Why the U.S. Congress is reluctant on Syria

By: Joyce Karam

If you have been wondering where are the weapons and ammunition shipments that U.S. President Barack Obama had promised Syria’s rebels last month, the Congress has inadvertently answered this week, derailing any military aid to the opposition. The move has little to nothing to do with the regime of Syrian President Bashar Assad, and more with the nature of the fractured and infiltrated opposition, the state of minorities, and the security of Israel.

Shipments and any military aid planned to be sent to by the Pentagon and the CIA to the opposition, has been blocked by the House and Senate intelligence committees after a vote behind closed doors, imposing funding restrictions on the defense department and the intelligence to halt the efforts for the time being.

 Missing Details

Sources on the Hill tell Al Arabiya that members of key committees want “clear details” from the White House on who is receiving the aid, and what is the long-term strategy, given that the weapons are unlikely to lead to the toppling of the regime.

Sources pointed to lack of clarity from Secretary of State John Kerry and CIA officials in their briefings with the intelligence committee members. Rather, Kerry stuck to the talking points of the administration, mainly the need to arm to change the balance on the ground after the U.S. confirming Assad’s use of chemical weapons. Even a recent visit by the head of the House intelligence committee Mike Rogers to Jordan was not enough to provide answers on the key groups receiving the weaponry and the endgame. While Congress cannot permanently block the aid, their tacit approval is required to grant the administration some political immunity.

The rise of extremism and prominence of groups affiliated with Al-Qaeda such as Jabhat Nusra within the opposition, as well as Israel’s security, drive the Congress’ hesitation on the issue.

Perhaps the statements of Republican Congresswoman Ileana Ros Lehtinen sum up best the opposition on Capitol Hill to arming, which seem to have to do with everything else other than Assad. Ros Lehtinen – herself one of the staunchest critics of the Assad regime, introducing the Syria accountability act in 2003, and signing off on most sanctions against the Syrian government – has been a vocal opponent to sending arms to the rebels. Lehtinen cited “questions about who the rebels are and with whom they will swear allegiance” as a concern along with the risk that “providing lethal aid that could be used against our allies, such as Israel, or the United States in a post-Assad era.”

Tea Party and Minorities

Ironically, the leading voices opposing a bigger U.S. role in Syria come from the base of the Republican party, the same one that had authorized two wars during the George W. Bush Presidency. Times have changed however, and the Republican base has been dominated by the Tea Party movement, which is more isolationist in interpreting the U.S. role in the region, and has been attracting some Islamophobic figures such as Pamela Geller.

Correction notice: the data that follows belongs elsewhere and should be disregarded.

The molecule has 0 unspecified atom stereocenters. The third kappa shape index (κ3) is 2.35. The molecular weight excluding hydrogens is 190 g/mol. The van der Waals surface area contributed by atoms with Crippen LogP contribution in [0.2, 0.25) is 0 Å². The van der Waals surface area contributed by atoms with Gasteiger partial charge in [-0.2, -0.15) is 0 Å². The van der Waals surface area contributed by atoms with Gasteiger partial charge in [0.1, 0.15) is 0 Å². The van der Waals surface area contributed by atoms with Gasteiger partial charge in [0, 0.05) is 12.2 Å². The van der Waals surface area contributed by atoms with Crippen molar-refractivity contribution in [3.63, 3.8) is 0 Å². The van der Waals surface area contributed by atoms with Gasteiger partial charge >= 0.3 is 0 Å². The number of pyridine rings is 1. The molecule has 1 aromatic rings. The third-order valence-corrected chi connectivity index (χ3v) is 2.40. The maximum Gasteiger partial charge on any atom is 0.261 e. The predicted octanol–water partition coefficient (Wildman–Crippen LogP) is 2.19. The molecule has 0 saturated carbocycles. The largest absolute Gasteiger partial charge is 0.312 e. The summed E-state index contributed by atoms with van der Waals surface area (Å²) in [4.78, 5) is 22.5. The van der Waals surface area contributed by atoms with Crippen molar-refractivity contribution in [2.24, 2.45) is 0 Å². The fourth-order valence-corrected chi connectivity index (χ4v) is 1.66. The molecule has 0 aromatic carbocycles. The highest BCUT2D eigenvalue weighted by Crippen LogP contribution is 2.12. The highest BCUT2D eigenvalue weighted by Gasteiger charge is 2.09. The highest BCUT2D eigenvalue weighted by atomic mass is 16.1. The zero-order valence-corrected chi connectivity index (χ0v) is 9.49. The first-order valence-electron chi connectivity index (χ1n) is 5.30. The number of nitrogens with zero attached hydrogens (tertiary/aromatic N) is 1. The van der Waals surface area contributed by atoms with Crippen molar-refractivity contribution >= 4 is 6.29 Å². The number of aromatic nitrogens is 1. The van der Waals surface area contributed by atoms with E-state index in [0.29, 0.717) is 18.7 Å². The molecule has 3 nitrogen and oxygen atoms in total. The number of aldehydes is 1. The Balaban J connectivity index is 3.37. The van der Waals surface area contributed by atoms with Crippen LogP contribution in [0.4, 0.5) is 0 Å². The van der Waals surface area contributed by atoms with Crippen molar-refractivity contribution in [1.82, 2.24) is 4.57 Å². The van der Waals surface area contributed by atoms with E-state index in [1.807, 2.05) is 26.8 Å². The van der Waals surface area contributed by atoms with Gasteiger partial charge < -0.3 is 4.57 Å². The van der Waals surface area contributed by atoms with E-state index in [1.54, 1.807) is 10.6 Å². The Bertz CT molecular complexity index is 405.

In a rally for the Tea Party in Washington last month, Glenn Beck rebuked Obama’s announcement to arm, saying that “those people who we are choosing to arm are so far down on the scale of decency”, wondering if Washington will be arming those who “were actually eating their enemies on the battlefield.” The reference is to the infamous video showing a rebel eating the heart of a Syrian soldier. Even Sarah Palin, the former Vice Presidential candidate who is affiliated with the Tea party suggested that “Allah should sort it out” and the U.S. should stay out of the Syrian conflict.

In Congress, Republican members who sponsored a bipartisan bill to block any intervention are from the Tea Party caucus, mainly Senators Rand Paul and Mike Lee as well as Congressman Ted Cruz on the House side. While centrists in both parties such as Senators John McCain, Carl Levin and Bob Crocker have supported the administration efforts. The prominent Senate on Foreign relations committee voted 17-4 in favor of arming, but that is no guarantee for majority support in the whole chamber.

The status of minorities is among the Congress priorities in addressing Syria and the Middle East in general. Increasing hate crimes against Christians following the Arab spring has been repeatedly brought up in hearings and meetings between U.S. officials and Congress members. The recent killing of a Catholic monk in Northern Syria has highlighted these fears and increased the risks of a U.S. involvement. Added to that is the shape of Syria’s political opposition, and its failure for two years to build minority support on the ground inside Syria, and rein in groups such as Al-Nusra and control the flow of foreign fighters.

Without the Obama administration offering Congress a detailed roadmap about arming, and unless the opposition with new members such as Michel Kilo expand outreach and offer assurances to Syria’s minorities, the U.S. efforts to arm might remain futile, and Syria’s protracted conflict will continue its trajectory towards more extremism and bloodshed.

 


Joyce Karam is the Washington Correspondent for Al-Hayat Newspaper, an International Arabic Daily based in London. She has covered American politics extensively since 2004 with focus on U.S. policy towards the Middle East. Prior to that, she worked as a Journalist in Lebanon, covering the Post-war situation.

This article was published first by Alarabiya.net

 

Opinions do not necessarily reflect the view of ARA News

 

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